Lead scoring

So, your inbound marketing is a success. The leads are flowing in, and the phones won’t stop ringing. Traditionally, sales professionals have no choice but to make deliberate and equal efforts for all leads that express interest. Many consider this ‘pot luck’ approach an occupational norm, but, it no longer has to be. 

This is where lead scoring comes in. 

Yes, you caught me. This topic has been around for many years. However, the world of machine learning and artificial intelligence continues to develop our ability not just score/qualify leads on their actions, but do so in a predictive manner. But first, let us consider the basics.

Before we start, I must point out that not every business requires a lead scoring model. Consider the following before reading on: 

  1. Does your team have more sales leads than it can follow up?
  2. Are your “leads” often not qualified?
  3. Could your sales process be made more efficient and effective?
  4. Do you have specific sales/marketing content that should be delivered to leads at critical points in their buying journey?

If ‘yes’ has been your answer to any of these questions, this blog is probably for you.

So, what is lead scoring? 

Lead scoring is the process of assigning numerical ‘scores’ to prospects based on their perceived value to an organisation. It requires the use of a logical model based on data collected from previous lead/customer interactions. Lead scoring can maximise your sales teams’ time while also producing more detailed metrics on your sales pipeline.

Establish the right model for your business.

Like many things in marketing, one size does not fit all. The type of attribute a business might use to determine a leads worth varies… A valuable trait to a hair salon will differ significantly from a legal firm.

Attributes, Actions and Characteristics

These attributes, actions and characteristics can be captured across many platforms, four of which can be found below:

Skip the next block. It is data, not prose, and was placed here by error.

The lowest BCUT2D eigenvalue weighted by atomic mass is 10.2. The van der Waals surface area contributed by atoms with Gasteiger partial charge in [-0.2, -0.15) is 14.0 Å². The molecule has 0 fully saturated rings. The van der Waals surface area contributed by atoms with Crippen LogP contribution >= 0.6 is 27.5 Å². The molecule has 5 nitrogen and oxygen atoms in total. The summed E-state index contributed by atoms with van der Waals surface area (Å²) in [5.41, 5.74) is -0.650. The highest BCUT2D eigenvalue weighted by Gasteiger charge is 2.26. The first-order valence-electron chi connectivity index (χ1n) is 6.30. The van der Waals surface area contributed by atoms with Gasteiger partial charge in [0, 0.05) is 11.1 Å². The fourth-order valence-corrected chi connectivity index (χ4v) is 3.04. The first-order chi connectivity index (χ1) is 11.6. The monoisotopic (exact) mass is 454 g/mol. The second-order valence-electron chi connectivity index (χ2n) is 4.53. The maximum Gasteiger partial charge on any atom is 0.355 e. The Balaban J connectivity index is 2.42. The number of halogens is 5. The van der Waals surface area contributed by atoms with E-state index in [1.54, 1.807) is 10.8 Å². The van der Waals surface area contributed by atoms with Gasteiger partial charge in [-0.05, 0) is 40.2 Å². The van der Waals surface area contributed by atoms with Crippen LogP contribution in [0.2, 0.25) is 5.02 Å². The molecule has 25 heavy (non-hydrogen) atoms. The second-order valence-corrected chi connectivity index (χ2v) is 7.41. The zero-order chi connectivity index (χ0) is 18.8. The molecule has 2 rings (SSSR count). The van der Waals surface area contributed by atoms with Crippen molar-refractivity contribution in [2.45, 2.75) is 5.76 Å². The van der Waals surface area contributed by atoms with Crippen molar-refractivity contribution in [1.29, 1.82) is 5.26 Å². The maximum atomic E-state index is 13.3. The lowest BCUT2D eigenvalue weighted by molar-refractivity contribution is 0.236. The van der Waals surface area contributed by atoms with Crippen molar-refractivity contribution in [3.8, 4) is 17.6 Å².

Email Engagement 

Most businesses use email as a form of marketing. Whether they are intensive email campaigns or monthly newsletters, we can use the data to capture user interest. Examples of metrics might include open and clickthrough rates. Tracking such data can provide a general overview of a lead’s interest in your product or service. Now, some might stop there, but how can we use this information to even better effect? 

Email campaigns often have different objectives; these might include bringing awareness to a new product, rewarding subscribers with fantastic deals or update your audience on a re-brand. Each email the subscriber opens is going have varying importance to the organisation. For example, a lead that opens and clicks through to a product demonstration or books onto a webinar is likely to be more valuable than one that has opened a newsletter.  

Email Automation tip – Automate your emails based on a lead’s score, it’s a great way to reward those that have already engaged in your email content. 

Online behaviour 

Every business that operates online should track some form of analytics. It allows us to assess the outcomes of our activities and whether they are in line with our marketing objectives. 

In the past, demographic and firmographic information was retrieved through a tangled network of half-complete forms. However, advances in digital capabilities now allow us to use reverse IP lookup to find information without it being directly provided! (Similar to a sonar detector tracking fish). As more data is collected, you can fit together the puzzle-like pieces of your audience’s interactions. Based on these interactions, your audience accumulates a lead score. If over time a particular viewer reduces their activity, the score decreases to represent their lessening engagement. 

Social engagement